Over the last few years, government has taken many steps such as tightening of mass emission standards for new vehicles, banning 15 year old vehicles and deploying the mobile enforcement teams at various locations for monitoring polluting vehicles and vehicles not having PUC certificates. But all these steps have not able to achieve its objectives. Still, the pollution level in the Delhi is increasing every year.
There are various ways by which the level of population can be controlled in the Delhi. First of all, government needs to ban the movement of diesel vehicle in the region of Delhi. As per the Delhi traffic police, between from 8 pm and 6 am, around 80,000 vehicles travel through Delhi just over two per second. Environmentalists believe that these diesel-operated vehicles contribute 60 percent of the main air pollutants spewed because most of them do not adhere to the vehicular emission standards. Many of these vehicles are 10 years old. Most of them are run on the mixture of kerosene and diesel to save money. In Delhi, large number of people use diesel run cars as diesel is cheaper than the petrol. This practice need to be stopped. Vehicles having diesel engines emit higher smoke containing nitrogen oxide (NOx) and particles (carcinogens, which causes cancer) than their petrol counterparts .The government should impose extra tax on the sales of diesel run cars. This will demotivate the people to buy diesel cars.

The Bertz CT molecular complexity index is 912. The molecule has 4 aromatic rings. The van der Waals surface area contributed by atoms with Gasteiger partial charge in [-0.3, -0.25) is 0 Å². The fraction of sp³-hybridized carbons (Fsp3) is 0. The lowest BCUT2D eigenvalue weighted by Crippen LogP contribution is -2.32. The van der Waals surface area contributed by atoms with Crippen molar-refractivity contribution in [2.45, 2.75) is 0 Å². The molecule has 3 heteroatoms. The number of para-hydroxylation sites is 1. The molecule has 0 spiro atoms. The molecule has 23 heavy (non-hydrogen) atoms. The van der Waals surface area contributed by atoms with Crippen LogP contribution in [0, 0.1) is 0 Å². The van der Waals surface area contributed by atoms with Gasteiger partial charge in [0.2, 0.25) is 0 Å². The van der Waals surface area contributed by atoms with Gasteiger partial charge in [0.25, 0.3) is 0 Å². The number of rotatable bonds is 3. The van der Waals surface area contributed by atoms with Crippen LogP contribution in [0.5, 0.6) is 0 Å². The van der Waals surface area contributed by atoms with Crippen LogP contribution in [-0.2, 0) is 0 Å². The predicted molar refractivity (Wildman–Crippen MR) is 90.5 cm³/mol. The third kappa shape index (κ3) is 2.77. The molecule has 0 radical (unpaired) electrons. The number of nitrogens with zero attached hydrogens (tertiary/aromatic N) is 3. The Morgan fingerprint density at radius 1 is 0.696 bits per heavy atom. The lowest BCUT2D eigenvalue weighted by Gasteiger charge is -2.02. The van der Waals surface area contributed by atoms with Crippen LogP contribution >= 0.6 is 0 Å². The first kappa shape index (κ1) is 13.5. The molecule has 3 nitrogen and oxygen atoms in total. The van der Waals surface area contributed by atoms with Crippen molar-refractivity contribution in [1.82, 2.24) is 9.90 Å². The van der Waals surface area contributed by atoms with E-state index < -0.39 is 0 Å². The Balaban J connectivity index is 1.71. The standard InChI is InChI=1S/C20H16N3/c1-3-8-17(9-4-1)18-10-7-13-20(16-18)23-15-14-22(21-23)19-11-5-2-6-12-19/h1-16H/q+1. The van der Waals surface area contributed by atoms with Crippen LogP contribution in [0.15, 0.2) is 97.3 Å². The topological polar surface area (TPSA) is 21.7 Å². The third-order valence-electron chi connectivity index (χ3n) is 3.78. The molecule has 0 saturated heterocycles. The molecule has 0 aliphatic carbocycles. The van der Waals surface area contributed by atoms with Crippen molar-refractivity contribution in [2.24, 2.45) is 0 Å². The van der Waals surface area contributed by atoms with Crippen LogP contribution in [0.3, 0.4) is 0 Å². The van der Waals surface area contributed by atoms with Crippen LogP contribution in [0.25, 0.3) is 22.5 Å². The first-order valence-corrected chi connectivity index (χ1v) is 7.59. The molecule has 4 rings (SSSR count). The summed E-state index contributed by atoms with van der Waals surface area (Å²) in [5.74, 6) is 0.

Experts believe that the major reason behind the high pollution in the Delhi is trucks. All the trucks which entered in the Delhi are run on diesel. Majority of the trucks entered in Delhi during night as a result, the level of pollution in Delhi get increased many time in early hours of morning. This year, the deadly reparable suspended particulate matter (RSPM or PM10) in the Delhi air was recorded at 316 µg/m3 (micrograms per cubic meter. The permissible limit of RSPM or PM10 as per international standards is 40 µg/m3. Apart from this, government also needs to ban the cars which run on Euro II and Euro I.